A recent study by the U.S. Fish and Wildlife Service suggests that the rate of loss of wetland area has slowed over the past decade. From 1986 to 1997, the estimated annual rate of wetland loss (58,545 acres per year) was about 23% that of the previous decade. Wetland losses due to agriculture declined precipitously, and there were significant reductions in losses due to urban and rural development. The decrease in wetland loss due to development may be attributable to the 404 permit process; however, the available data are not sufficient for drawing a firm conclusion.

The Corps of Engineers keeps data on the areas of permitted fill and areas of compensatory mitigation required as a condition for permits. From 1993 to 2000, approximately 24,000 acres of wetlands were permitted to be filled, and 42,000 acres were required as compensatory mitigation on an annual basis. Thus, 1.8 acres were supposed to be mitigated (i.e., gained) for every 1 acre permitted (i.e., lost). If the mitigation conditions specified in permits were actually being met, this ratio suggests that the 404 permit program could be described as resulting in a net gain in jurisdictional wetland area and function in the United States. The committee, however, found that the data available from the Corps were not adequate for determining the status of the required compensation wetlands. In addition, the data do not report the wetland functions that were lost due to the permitted fill. Further, the literature on compensatory mitigation suggests that required mitigation projects often are not undertaken or fail to meet permit conditions. Therefore, the committee is not convinced that the goal of no net loss for permitted wetlands is being met for wetland functions. The magnitude of the shortfall is not precisely known and cannot be determined from current data.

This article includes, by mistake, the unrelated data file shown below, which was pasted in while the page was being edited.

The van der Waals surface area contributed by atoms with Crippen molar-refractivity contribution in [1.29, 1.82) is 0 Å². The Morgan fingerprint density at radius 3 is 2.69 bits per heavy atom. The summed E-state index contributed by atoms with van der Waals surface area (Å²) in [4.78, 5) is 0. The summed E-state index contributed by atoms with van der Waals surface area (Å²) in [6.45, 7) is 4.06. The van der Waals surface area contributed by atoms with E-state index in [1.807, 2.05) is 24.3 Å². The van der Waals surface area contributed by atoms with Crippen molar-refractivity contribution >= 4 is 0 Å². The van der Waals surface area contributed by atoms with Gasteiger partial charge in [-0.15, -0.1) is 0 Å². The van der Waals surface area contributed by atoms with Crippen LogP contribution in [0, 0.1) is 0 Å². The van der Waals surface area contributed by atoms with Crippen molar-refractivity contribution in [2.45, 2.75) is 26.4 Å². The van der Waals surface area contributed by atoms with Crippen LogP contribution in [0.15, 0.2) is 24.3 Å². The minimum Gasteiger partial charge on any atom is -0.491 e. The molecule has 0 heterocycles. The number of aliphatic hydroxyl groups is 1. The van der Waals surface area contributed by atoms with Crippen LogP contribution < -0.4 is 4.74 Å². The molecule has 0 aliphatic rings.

• The wetland area and functions lost and regained over time should be tracked in a national database. This database could include the Corps of Engineers' Regulatory Analysis and Management System database.

  • The Corps of Engineers should expand and improve quality assurance measures for data entry in the Regulatory Analysis and Management System database.

  • The Corps of Engineers, in cooperation with states, should encourage the establishment of watershed organizations responsible for tracking, monitoring, and managing wetlands in public ownership or under easement.

Conclusion 2: A watershed approach would improve permit decision making.

Wetland functions must be understood within a watershed framework in order to secure the purposes of the Clean Water Act. The federal

The National Academies | 500 Fifth St. N.W. | Washington, D.C. 20001
Copyright © National Academy of Sciences. All rights reserved.
Terms of Use and Privacy Statement